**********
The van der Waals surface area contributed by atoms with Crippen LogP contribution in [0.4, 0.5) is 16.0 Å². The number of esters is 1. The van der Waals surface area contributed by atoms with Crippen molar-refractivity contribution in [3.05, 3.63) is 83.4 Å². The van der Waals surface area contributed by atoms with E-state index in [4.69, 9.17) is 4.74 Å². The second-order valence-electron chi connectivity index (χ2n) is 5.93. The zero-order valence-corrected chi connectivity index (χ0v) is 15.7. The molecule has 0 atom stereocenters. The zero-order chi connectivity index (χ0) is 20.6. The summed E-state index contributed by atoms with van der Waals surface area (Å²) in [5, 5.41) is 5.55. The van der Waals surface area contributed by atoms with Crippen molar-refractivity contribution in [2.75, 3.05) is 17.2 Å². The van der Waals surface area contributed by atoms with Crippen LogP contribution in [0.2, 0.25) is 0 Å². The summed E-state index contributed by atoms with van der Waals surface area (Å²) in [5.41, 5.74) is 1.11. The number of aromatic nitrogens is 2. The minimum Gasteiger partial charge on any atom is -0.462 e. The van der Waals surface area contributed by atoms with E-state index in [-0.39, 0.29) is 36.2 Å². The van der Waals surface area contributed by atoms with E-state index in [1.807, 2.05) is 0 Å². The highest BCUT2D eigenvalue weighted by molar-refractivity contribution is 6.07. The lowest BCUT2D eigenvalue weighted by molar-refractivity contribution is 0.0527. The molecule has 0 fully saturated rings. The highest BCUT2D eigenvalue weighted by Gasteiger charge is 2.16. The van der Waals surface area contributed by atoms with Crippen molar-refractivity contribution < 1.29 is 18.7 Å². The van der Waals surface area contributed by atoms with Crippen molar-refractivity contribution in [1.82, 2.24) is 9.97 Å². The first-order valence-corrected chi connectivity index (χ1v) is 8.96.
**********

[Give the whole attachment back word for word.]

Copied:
The van der Waals surface area contributed by atoms with Crippen LogP contribution in [0.4, 0.5) is 16.0 Å². The number of esters is 1. The van der Waals surface area contributed by atoms with Crippen molar-refractivity contribution in [3.05, 3.63) is 83.4 Å². The van der Waals surface area contributed by atoms with E-state index in [4.69, 9.17) is 4.74 Å². The second-order valence-electron chi connectivity index (χ2n) is 5.93. The zero-order valence-corrected chi connectivity index (χ0v) is 15.7. The molecule has 0 atom stereocenters. The zero-order chi connectivity index (χ0) is 20.6. The summed E-state index contributed by atoms with van der Waals surface area (Å²) in [5, 5.41) is 5.55. The van der Waals surface area contributed by atoms with Crippen molar-refractivity contribution in [2.75, 3.05) is 17.2 Å². The van der Waals surface area contributed by atoms with Crippen LogP contribution in [0.2, 0.25) is 0 Å². The summed E-state index contributed by atoms with van der Waals surface area (Å²) in [5.41, 5.74) is 1.11. The number of aromatic nitrogens is 2. The minimum Gasteiger partial charge on any atom is -0.462 e. The van der Waals surface area contributed by atoms with E-state index in [-0.39, 0.29) is 36.2 Å². The van der Waals surface area contributed by atoms with E-state index in [1.807, 2.05) is 0 Å². The highest BCUT2D eigenvalue weighted by molar-refractivity contribution is 6.07. The lowest BCUT2D eigenvalue weighted by molar-refractivity contribution is 0.0527. The molecule has 0 fully saturated rings. The highest BCUT2D eigenvalue weighted by Gasteiger charge is 2.16. The van der Waals surface area contributed by atoms with Crippen molar-refractivity contribution < 1.29 is 18.7 Å². The van der Waals surface area contributed by atoms with Crippen molar-refractivity contribution in [1.82, 2.24) is 9.97 Å². The first-order valence-corrected chi connectivity index (χ1v) is 8.96.